The executor of an estate is responsible for managing the assets of the deceased, which may include money owed to them. In this case, the executor has the right to endorse the check and deposit it into the estate's current account. This money then becomes part of the cash pool used to pay beneficiaries and debts. In order to cash an estate check, a bank account in the name of the deceased's estate is usually needed, even for small estates.
When a financial institution presents a check endorsed by the executor or administrator, it will be paid by the Treasury without any additional documentation. To open an estate account, you will need a copy of the death certificate, proof that you are the representative of the estate, and an IRS-issued tax identification number for the estate. Cashing an estate check can be complicated if there is no estate, if the estate is too small to require a formal probate process, or if you receive the check after the estate is closed. Generally, you cannot cash an estate check with your personal bank account, even if you are the executor or sole beneficiary of the estate, or if you had a joint account with the deceased.
The executor must open a checking account in the name of the estate if they expect to receive payments. Some banks may also allow you to cash a check with a small inheritance affidavit and a death certificate instead of opening an estate account. For a small or non-existent estate that does not legally require an estate, try to contact the payor of the check directly. An executor or administrator supporting such verification must include an indication of their capacity as part of their guarantee.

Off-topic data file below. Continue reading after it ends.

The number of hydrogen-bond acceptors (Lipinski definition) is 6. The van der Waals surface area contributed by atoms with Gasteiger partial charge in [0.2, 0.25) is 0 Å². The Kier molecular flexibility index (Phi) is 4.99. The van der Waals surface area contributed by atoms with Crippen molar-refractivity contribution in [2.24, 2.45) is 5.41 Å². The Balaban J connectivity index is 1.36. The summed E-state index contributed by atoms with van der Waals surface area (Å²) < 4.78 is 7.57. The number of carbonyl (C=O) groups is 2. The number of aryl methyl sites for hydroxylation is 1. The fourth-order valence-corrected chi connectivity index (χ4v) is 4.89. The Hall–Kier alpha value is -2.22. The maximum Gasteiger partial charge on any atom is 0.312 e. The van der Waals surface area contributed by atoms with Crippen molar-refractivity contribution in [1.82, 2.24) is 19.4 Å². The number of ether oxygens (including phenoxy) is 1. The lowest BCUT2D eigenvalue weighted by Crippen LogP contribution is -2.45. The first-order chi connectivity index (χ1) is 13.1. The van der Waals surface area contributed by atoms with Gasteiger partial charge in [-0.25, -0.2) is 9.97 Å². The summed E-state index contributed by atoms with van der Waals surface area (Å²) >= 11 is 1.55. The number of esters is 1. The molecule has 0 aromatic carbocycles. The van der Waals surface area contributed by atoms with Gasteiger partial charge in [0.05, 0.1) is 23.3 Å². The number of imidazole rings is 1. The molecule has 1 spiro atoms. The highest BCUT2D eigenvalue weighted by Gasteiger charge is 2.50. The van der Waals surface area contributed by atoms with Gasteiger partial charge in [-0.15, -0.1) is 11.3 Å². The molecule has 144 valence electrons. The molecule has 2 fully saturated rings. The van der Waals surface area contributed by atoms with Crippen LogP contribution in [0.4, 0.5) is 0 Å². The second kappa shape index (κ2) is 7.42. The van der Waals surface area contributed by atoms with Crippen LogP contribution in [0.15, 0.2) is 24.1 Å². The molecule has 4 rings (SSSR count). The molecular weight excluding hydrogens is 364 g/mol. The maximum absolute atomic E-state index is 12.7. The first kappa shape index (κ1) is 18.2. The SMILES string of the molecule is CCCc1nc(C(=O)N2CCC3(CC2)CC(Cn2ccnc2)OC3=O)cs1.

However, if both the probate and probate accounts are closed, you may need a court order to reopen the bank account and deposit or cash the check. You'll need to look at your state's boundaries regarding which estates qualify as “small” and you may want to consult an attorney to determine if you should open an estate account. With an estate account, the executor can endorse and deposit checks and then distribute funds according to the outcome of the will or estate. If this is not possible, take the check to the executor and ask them to write a new one from the estate account.